After the botched interview back in October, Jacob, the Admissions Director, said typically new admissions have to be clean and sober for 6 months prior, however, he would cut that to 3 months for Jerri and scheduled another interview for January 8th. Jacob has since had a promotion and on the 8th, Jerri met with Blake, the new director. The interview went well – no drama this time – and Blake scheduled a trial visit for Jerri to test drive the program.
That was this past week. Trial visits are supposed to be 5 days but with Martin Luther King day on Monday and the ice storm on Friday, Jerri’s visit lasted only 3. She worked on the janitorial crew mostly vacuuming and complained of backaches daily. She described the other participants as “heavily medicated” and likened the experience to “being in a mental hospital” because Caramore dispenses all medications and you have to take them while they watch. When I pressed for one positive thing about the experience, she said “everyone is really nice to me.” She also felt better about the visit after talking to her Residential Advisor for the week.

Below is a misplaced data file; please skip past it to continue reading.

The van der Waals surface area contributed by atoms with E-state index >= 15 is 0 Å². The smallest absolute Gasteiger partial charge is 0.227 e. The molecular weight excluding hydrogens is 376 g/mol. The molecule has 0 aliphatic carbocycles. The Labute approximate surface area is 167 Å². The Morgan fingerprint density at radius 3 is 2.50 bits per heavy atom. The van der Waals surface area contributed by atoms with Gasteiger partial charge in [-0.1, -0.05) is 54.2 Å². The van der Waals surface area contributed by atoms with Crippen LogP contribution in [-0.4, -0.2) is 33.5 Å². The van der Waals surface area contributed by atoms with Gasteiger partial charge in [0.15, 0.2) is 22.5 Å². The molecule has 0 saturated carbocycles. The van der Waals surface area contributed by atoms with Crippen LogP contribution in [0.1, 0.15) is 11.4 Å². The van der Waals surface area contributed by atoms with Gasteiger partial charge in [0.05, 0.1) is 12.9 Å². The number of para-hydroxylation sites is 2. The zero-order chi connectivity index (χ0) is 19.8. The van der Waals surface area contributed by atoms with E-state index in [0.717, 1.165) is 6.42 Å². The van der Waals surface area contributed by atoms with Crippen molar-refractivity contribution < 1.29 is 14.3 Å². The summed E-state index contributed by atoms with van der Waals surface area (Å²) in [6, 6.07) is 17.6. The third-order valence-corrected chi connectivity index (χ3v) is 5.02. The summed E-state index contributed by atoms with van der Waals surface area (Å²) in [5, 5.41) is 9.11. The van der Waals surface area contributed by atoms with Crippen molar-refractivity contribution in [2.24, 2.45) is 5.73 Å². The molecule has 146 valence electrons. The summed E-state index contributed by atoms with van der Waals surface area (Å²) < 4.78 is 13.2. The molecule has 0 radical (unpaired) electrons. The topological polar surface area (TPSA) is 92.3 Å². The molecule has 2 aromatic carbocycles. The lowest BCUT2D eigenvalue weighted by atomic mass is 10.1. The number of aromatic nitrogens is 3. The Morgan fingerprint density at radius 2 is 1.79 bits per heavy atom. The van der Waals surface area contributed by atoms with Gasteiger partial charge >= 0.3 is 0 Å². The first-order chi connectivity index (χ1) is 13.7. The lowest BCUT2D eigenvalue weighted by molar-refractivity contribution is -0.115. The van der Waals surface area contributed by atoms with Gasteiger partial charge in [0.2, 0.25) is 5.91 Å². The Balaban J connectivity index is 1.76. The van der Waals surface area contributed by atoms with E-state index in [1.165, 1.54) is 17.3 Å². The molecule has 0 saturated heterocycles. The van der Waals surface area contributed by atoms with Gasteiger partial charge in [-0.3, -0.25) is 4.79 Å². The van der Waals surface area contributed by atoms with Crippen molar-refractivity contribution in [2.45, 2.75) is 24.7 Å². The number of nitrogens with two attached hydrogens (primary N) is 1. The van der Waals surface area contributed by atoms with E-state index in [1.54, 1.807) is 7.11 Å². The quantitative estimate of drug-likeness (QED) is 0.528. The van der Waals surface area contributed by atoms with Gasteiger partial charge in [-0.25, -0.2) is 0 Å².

Yesterday morning, we sat down with Blake and discussed the visit. He said the 3 days really hadn’t been enough time for Caramore or for Jerri to fully assess whether the program was a good fit. Jerri is concerned she might not be physically able to vacuum for 6 hours a day, 5 days a week. (Ha! Who among us is?) So Blake asked her to do another trial visit, for a full week, starting Monday.